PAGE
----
> returning an array of all of its key path / property name pairings. I
would really like to be able to
> retrieve a type-erased array of any type’s key paths with:
>
>
> let person = Person(firstName: “John”, lastName: “Doe”)
> let keyPaths = Person.keyPaths
> let firstNameKeyPath = keyPaths.first { $0.propertyName = “firstName” }
as! KeyPath<Person, String>
> let firstName = person[keypath: firstNameKeyPath] // “John"
>
>
> And finally, without straying too far into Objective-C land, it would be
nice if we could initialize key paths
> with a throwing initializer.
>
>
> let keyPath = try Person.keyPath(“firstName”) // KeyPath<Person, String>
type erased to AnyKeyPath
> let keyPath = AnyKeyPath(“Person.firstName”)
>
>
> Let me know what you think about any / all of these suggestions!

These would all be great additional features to eventually add to key
paths. I think reflection mechanisms centered on key paths like what you
describe would be a superior replacement for most of what Mirror attempts
to provide.

-Joe

OK. Swift already has protocol extensions, which let you provide default implementations alongside protocols.

-Joe

···

On Aug 25, 2017, at 1:45 PM, Eagle Offshore <eagleoffshore@me.com> wrote:

On Aug 25, 2017, at 1:35 PM, Joe Groff <jgroff@apple.com <mailto:jgroff@apple.com>> wrote:

What do you mean exactly by traits? That's an overloaded term.

http://scg.unibe.ch/archive/papers/Scha03aTraits.pdf

Like PHP or Pharo traits. Like a protocol that has a default implementation that comes along with it.

How would you feel about wrapping the existing functions on _KVOKeyPathBridgeMachinery:

@nonobjc fileprivate static func _bridgeKeyPath(_ keyPath:AnyKeyPath) -> String
@nonobjc fileprivate static func _bridgeKeyPath(_ keyPath:String?) -> AnyKeyPath?

In extensions on String and AnyKeyPath respectively to instantiate strings from KeyPaths and KeyPaths from Strings?

Those functions are designed for Cocoa interop only. They're not going to produce results that make sense for all Swift key paths.

-Joe

···

On Aug 25, 2017, at 3:54 PM, Logan Shire <logan.shire@gmail.com> wrote:

https://github.com/apple/swift/blob/c5ff1f2cac8da6a14330f4b033b94c7c926d2126/stdlib/public/SDK/Foundation/NSObject.swift#L84

On Fri, Aug 25, 2017 at 11:43 AM Joe Groff <jgroff@apple.com <mailto:jgroff@apple.com>> wrote:

> On Aug 23, 2017, at 11:18 PM, Logan Shire via swift-evolution <swift-evolution@swift.org <mailto:swift-evolution@swift.org>> wrote:
>
> Hey folks!
>
> Recently I’ve been working on a small library which leverages the Swift 4 Codable protocol
> and KeyPaths to provide a Swift-y interface to CoreData. (It maps back and forth between
> native, immutable Swift structs and NSManagedObjects). In doing so I found a couple of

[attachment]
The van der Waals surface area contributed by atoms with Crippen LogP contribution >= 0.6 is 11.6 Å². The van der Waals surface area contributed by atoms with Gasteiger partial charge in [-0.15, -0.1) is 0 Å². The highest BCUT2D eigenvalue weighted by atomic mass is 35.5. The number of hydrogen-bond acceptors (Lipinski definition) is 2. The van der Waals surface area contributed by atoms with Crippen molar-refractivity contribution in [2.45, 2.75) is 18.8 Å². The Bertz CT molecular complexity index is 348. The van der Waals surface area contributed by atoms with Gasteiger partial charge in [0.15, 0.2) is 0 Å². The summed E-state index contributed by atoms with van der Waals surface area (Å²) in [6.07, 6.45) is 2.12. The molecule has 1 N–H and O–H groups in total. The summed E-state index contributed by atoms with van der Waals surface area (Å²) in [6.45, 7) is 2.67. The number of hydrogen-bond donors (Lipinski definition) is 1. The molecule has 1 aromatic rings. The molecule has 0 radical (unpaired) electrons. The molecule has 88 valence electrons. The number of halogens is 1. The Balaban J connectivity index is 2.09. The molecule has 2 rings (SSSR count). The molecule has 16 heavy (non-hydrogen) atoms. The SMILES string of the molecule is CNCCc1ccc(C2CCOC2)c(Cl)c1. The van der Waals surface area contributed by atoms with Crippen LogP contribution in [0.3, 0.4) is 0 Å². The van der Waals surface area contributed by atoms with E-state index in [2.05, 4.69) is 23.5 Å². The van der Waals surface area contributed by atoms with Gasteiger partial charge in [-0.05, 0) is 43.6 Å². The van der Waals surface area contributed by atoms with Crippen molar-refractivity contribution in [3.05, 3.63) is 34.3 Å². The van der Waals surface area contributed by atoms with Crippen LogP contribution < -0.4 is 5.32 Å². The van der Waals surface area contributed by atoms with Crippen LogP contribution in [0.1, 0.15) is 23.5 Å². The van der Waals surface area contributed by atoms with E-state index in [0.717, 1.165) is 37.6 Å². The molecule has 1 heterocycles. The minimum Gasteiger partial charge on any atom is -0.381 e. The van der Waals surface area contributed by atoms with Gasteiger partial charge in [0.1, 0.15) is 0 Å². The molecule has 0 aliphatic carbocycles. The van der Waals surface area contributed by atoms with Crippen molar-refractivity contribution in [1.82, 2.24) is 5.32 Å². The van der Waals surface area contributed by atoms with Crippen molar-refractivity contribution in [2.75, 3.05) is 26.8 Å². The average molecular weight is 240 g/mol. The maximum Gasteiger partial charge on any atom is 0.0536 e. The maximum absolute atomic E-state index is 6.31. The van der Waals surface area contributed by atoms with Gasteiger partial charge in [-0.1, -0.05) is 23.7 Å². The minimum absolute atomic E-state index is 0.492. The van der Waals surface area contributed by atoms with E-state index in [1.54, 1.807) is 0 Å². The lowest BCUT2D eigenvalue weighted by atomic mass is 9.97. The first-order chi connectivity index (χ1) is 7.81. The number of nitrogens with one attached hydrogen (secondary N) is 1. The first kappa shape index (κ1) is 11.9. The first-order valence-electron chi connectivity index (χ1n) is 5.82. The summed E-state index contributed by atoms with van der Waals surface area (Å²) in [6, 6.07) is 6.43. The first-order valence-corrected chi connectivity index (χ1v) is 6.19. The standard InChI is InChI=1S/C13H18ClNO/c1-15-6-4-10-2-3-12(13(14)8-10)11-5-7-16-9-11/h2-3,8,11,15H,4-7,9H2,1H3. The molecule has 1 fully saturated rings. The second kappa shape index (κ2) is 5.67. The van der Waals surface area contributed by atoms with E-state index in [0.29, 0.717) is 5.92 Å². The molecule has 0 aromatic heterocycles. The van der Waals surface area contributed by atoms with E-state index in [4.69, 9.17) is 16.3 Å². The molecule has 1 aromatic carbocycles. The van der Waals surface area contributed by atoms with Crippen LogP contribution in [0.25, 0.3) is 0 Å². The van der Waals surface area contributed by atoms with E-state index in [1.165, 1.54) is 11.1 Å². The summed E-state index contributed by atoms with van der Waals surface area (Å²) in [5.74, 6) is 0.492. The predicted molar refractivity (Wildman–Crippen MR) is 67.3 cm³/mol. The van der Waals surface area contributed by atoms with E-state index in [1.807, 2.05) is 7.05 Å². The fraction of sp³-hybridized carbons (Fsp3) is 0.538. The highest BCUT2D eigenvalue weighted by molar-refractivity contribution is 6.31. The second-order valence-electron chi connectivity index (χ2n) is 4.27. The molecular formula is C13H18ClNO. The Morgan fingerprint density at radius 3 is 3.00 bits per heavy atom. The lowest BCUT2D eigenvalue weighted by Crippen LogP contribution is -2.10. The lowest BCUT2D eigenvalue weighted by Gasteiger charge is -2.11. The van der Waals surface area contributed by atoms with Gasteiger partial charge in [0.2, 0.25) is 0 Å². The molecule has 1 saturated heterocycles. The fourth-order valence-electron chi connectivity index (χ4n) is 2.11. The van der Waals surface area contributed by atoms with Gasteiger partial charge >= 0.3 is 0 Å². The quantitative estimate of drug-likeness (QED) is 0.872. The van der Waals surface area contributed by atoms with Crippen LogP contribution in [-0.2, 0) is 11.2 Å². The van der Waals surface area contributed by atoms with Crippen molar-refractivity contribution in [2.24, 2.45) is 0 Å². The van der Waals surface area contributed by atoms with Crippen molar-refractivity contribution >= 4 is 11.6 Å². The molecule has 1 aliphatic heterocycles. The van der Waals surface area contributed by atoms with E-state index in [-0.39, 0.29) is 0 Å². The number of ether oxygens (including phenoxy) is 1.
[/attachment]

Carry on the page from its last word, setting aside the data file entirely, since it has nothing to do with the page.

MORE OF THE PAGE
> frustrating limitations to the KeyPath API. Firstly, KeyPath does not provide the name of the
> property on the type it indexes. For example, if I have a struct:
>
>
> struct Person {
> let firstName: String
> let lastName: String
> }
>
> let keyPath = \Person.firstName
>
>
> But once I have a keyPath, I can’t actually figure out what property it accesses.
> So, I wind up having to make a wrapper:
>
>
> struct Attribute {
> let keyPath: AnyKeyPath
> let propertyName: String
> }
>
> let firstNameAttribute = Attribute(keyPath: \Person.firstName, propertyName: “firstName”)
>
>
> This forces me to write out the property name myself as a string which is very error prone.
> All I want is to be able to access:
>
>
> keyPath.propertyName // “firstName”
>
>
> It would also be nice if we provided the full path as a string as well:
>
>
> keyPath.fullPath // “Person.firstName"
>
>
> Also, if I want to get all of the attributes from a given Swift type, my options are to try to hack
> something together with Mirrors, or forcing the type to declare a function / computed property
> returning an array of all of its key path / property name pairings. I would really like to be able to
> retrieve a type-erased array of any type’s key paths with:
>
>
> let person = Person(firstName: “John”, lastName: “Doe”)
> let keyPaths = Person.keyPaths
> let firstNameKeyPath = keyPaths.first { $0.propertyName = “firstName” } as! KeyPath<Person, String>
> let firstName = person[keypath: firstNameKeyPath] // “John"
>
>
> And finally, without straying too far into Objective-C land, it would be nice if we could initialize key paths
> with a throwing initializer.
>
>
> let keyPath = try Person.keyPath(“firstName”) // KeyPath<Person, String> type erased to AnyKeyPath
> let keyPath = AnyKeyPath(“Person.firstName”)
>
>
> Let me know what you think about any / all of these suggestions!

These would all be great additional features to eventually add to key paths. I think reflection mechanisms centered on key paths like what you describe would be a superior replacement for most of what Mirror attempts to provide.

-Joe

I'm working on a library and want an ability to get the property name from a KeyPath. May I ask you what's the status of this pitch?

1 Like